MARSHFIELD, Wis. – Cavern Point Farm owner Jason Cavadini couldn’t think of a better way to spend his birthday.
“It’s a great day of camaraderie and learning,” he said of Dec. 19.
It was a beautiful day for a winter bale-grazing event to showcase his small operation, where an old dairy farm is being revived for a new purpose.
“We’re breathing life back into it,” he said. “We’re honoring our roots and previous generations by finding a niche for our land and buildings."
Cavern Point Farm is a small family-owned and -operated grass-fed-beef operation just south of the University of Wisconsin-Marshfield Agricultural Research Station where Cavadini is employed as the assistant superintendent. He recently hosted a hands-on event at his 20-cow-calf-heifer beef operation where attendees learned the ins and outs of “bale grazing.”
“Bale grazing” is a reduced-input means of providing winter feed in the form of dry round bales to livestock, most commonly cattle. The bales are pre-set into select fields; cattle are allowed access to them by means of portable electric fencing. Cavadini gives his herd access to new bales by removing a single strand of polywire. A feed analysis of the hay bales showed how cattle immediately gravitated to the best relative-feed-value bales in the row. Uneaten hay is not considered wasteful; it serves as bedding and soil nutrients.
Cavadini likes to host events at his farm to show aspiring farmers how to begin farming without breaking the bank, he said. He’s a member of the Wisconsin Grass-fed Beef Cooperative where about half of his finished steers are marketed. The remainder are direct-marketed. He’s currently converting a small building on his farm to a farm store where products will eventually be sold.
He chooses managed grazing and winter bale grazing because, as he puts it, “it’s our only profitable option.” He’s a big fan of direct-marketing because it keeps him and his family in touch with conscientious consumers who care about land and animal welfare.
A cross section of industry experts, conservation employees, experienced graziers and farmers new to bale grazing came to his latest event. Ray Archuleta is a Certified Professional Soil Scientist with the Soil Science Society of America as well as an owner-operator of a 150-acre farm near Seymour, Missouri. He was in attendance to provide perspective on the benefits of bale grazing as a means of feeding both the cow and the soil.
An emerging scientific discipline known as epigenetics is the study of biological mechanisms that switch genes on and off. Evidence shows that environment and nutrition have more to do with genetic expression than once realized, Archuleta said. That should be considered when breeding cattle that finish well under certain conditions.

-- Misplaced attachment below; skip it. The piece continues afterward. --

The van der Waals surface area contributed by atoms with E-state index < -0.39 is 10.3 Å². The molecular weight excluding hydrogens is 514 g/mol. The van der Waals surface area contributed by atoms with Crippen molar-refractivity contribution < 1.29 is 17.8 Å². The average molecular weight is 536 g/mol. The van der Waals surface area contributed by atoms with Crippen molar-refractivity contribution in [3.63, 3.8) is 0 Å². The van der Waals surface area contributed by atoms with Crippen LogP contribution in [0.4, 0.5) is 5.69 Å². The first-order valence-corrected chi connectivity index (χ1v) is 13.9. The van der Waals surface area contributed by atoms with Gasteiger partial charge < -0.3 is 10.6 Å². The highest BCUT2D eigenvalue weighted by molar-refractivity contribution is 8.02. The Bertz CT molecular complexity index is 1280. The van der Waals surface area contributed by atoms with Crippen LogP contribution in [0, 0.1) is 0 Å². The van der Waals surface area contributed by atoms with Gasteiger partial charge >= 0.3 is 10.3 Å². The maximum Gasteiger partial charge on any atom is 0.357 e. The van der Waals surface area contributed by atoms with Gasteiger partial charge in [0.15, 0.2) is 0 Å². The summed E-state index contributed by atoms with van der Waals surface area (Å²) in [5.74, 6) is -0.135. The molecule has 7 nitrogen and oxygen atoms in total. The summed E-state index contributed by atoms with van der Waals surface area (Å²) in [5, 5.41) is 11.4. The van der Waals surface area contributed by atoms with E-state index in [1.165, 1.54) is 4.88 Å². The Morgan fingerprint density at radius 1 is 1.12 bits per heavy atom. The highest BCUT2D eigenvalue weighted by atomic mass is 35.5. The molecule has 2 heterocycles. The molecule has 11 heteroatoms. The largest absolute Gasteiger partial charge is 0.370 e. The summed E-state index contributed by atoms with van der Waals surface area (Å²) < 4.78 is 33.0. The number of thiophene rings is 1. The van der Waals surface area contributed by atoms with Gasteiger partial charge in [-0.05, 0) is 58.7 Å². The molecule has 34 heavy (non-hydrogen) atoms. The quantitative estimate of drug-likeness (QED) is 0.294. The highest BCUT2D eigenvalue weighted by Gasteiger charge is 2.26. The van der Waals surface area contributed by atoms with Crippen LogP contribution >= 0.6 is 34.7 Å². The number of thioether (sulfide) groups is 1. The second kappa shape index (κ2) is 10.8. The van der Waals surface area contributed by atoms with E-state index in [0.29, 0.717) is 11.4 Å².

“We’re not as fixed genetically as we thought; the environment is involved in gene expression,” Archuleta said. “We essentially have bred animals that are like pets and often don’t finish well.”
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He shared his experience with ranchers in the Chihuahuan desert.
“If you see the cattle raised by the Chihuahuan ranchers in that harsh environment it’s eye-opening,” he said. “Those ranchers have learned by observation; if animals don’t finish well they go to freezer camp. They are brutal in their culling decisions. These ranchers are finishing cattle on cactus and mesquite successfully through genetic selection.”
He said not all grass-fed beef is alike.
“Let’s be honest,” he said. “Some grass-fed beef is actually wretched. Poor genetics is part of the reason. People are searching for quality meat and they are willing to pay for it.”
Archuleta said when buying cattle, producers should buy from those who raise their stock in a similar environment to what they will raise the cattle in.
“That way you’re buying their epigenetics,” he said.
Dr. Guy Jodarski is Organic Valley’s lead veterinarian; he related a story about a dairyman who milks 200 cows. By culling the small percentage of problem cows in his herd through the years, rather than spending the time trying to deal with their problems, the producer’s cattle have evolved into a much-healthier herd.
Each farm is its own micro-environment, Jodarski said. Culling decisions are unique to each farm.
“You can’t say there’s a best breed of animals,” he said. “You can call it epigenetics or whatever you want. To me it’s the biologic fit for your farm.”
Cattle producers tell him they wish they had a whole herd like their best two or three cows.
“By all means keep the bulls out of cows like that,” he said he tells them. “You can make more copies of those animals through breeding.”
MARSHFIELD, Wis. –
Greg Galbraith and his wife, Wendy, sold their dairy farm after 30 years of grazing cattle. He now has 20 acres of his grandfather’s original farm with a sugar bush and cabin. From there he writes about the evolving rural landscape. Visit www.poeticfarmer.com for more information.